More than 900 farmers have now registered to take part in the Game & Wildlife Conservation Trust’s Big Farmland Bird Count taking place this week between 1 – 7th February across the UK.
In the vanguard of those keen to count their birds this week was Henry Lang, who was one of the first to submit his Big Farmland Bird Count carried out on his 1,000 acre commercial farm at Curry Rivel, Somerset this weekend.
In just half an hour, Henry Lang managed to locate an impressive range of birds on a 5 acre wheat field on his farm. The field, which is surrounded by 6 metre grass margins, excellent hedges and wild bird seed crops proved a haven for wild birds and the count in this small area revealed flocks of 60 fieldfares, 20 starlings as well as blackbirds, wren, blue tit, reed buntings, song thrush, dunnock, pied wagtail, goldfinch, grey partridge and two tiny goldcrests - one of our smallest bird species.
Peter Thompson, the GWCT’s farmland Biodiversity Advisor, said, “Henry showed that, although he runs a profitable commercial farming operation, wild birds are thriving because of the wildlife habitats that have been incorporated in blocks around the farm together with supplementary over-winter feeding. Henry is particularly proud of his 40 acres of wild flower meadows, which are now encouraging the spread of species such as marble white butterflies to different areas on his land. In addition Henry has established 48km of 6 metre grass margins as well as recent planting of 14,000 new native trees and shrubs.”
For those interested in taking part in the Big Farmland Bird Count, the GWCT is providing a simple tick sheet that can be downloaded and taken into the field to record any sightings. Participants will then be able to send the results either via a dedicated web page or through the post. The GWCT is inviting people to spend about half an hour recording the species and number of birds seen on one area of the farm.
Peter Thompson explains the reason for the count, “Farmers play a crucial role in the survival of farmland birds through the wide range of conservation measures that they are now implementing on their land. But it is vital to understand how these ‘green’ measures are helping some of our most rapidly declining birds and importantly, which species are benefiting most.”
As well as monitoring the effect of conservation schemes, participating in the GWCT’s Big Farmland Bird count is a very satisfying way for people to discover the wide variety of bird species that live on a farm. Peter Thompson said, “The result of spending just a short time monitoring your birds can be surprising and very satisfying to see the results. We hope it will spur people on to do even more work for their farmland birds in the future.”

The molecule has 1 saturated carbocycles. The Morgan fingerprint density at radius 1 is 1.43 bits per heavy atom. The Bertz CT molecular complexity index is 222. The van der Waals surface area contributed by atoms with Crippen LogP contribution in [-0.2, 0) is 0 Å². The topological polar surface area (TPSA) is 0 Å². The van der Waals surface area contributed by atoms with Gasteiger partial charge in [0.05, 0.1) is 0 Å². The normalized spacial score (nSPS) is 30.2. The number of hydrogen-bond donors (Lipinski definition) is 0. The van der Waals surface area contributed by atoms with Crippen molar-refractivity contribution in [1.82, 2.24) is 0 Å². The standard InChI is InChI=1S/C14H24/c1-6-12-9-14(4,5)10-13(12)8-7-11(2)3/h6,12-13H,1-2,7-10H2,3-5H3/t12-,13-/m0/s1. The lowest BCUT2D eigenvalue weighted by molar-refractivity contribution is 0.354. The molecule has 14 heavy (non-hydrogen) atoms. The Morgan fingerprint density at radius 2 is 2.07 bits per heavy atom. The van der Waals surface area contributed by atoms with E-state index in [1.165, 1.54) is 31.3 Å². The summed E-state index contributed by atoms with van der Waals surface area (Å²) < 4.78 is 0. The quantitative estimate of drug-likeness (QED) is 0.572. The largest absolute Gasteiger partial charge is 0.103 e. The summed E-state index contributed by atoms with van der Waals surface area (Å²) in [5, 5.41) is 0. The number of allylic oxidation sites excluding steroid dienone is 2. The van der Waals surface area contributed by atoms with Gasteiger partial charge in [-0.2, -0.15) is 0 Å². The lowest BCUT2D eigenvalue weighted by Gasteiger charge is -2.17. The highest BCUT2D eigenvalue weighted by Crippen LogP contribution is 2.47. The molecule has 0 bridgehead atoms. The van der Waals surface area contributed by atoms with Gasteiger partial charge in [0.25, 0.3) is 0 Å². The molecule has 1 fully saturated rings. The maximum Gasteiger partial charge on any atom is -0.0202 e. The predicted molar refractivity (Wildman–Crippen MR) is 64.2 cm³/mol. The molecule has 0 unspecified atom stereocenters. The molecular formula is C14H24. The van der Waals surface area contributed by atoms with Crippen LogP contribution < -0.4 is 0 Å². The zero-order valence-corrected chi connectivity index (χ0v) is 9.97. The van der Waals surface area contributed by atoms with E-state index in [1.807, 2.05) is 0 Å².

The GWCT’s Big Farmland Bird Count is being generously sponsored by BASF and in partnership with FWAG (Farming & Wildlife Advisory Group) and LEAF (Linking Environment and Farming)
For more information on the Big Farmland Bird Count or to participate, please visit the Game & Wildlife Conservation Trust’s website: www.gwct.org.uk/bfbc .
Photocaption: Henry Lang from Curry Rivel in Somerset, springing into action to feed and count his farmland birds. Henry Lang was one of the first of more than 900 farmers who will be counting their farmland birds this week. Henry’s bird count revealed an impressive array of farmland birds, which are benefiting from the many conservation measures being implemented on the farm, including over-winter feeding of grain, wild bird seed crops, excellent hedges and 6 metre grass margins.
Notes to editors
The Game & Wildlife Conservation Trust – providing research-led conservation for a thriving countryside. The GWCT is an independent wildlife conservation charity which has carried out scientific research into Britain’s game and wildlife since the 1930s. We advise farmers and landowners on improving wildlife habitats. We employ 22 post-doctoral scientists and 50 other research staff with expertise in areas such as birds, insects, mammals, farming, fish and statistics. We undertake our own research as well as projects funded by contract and grant-aid from Government and private bodies. The Trust is also responsible for a number of Government Biodiversity Action Plan species and is lead partner for grey partridge and joint lead partner for brown hare and black grouse.
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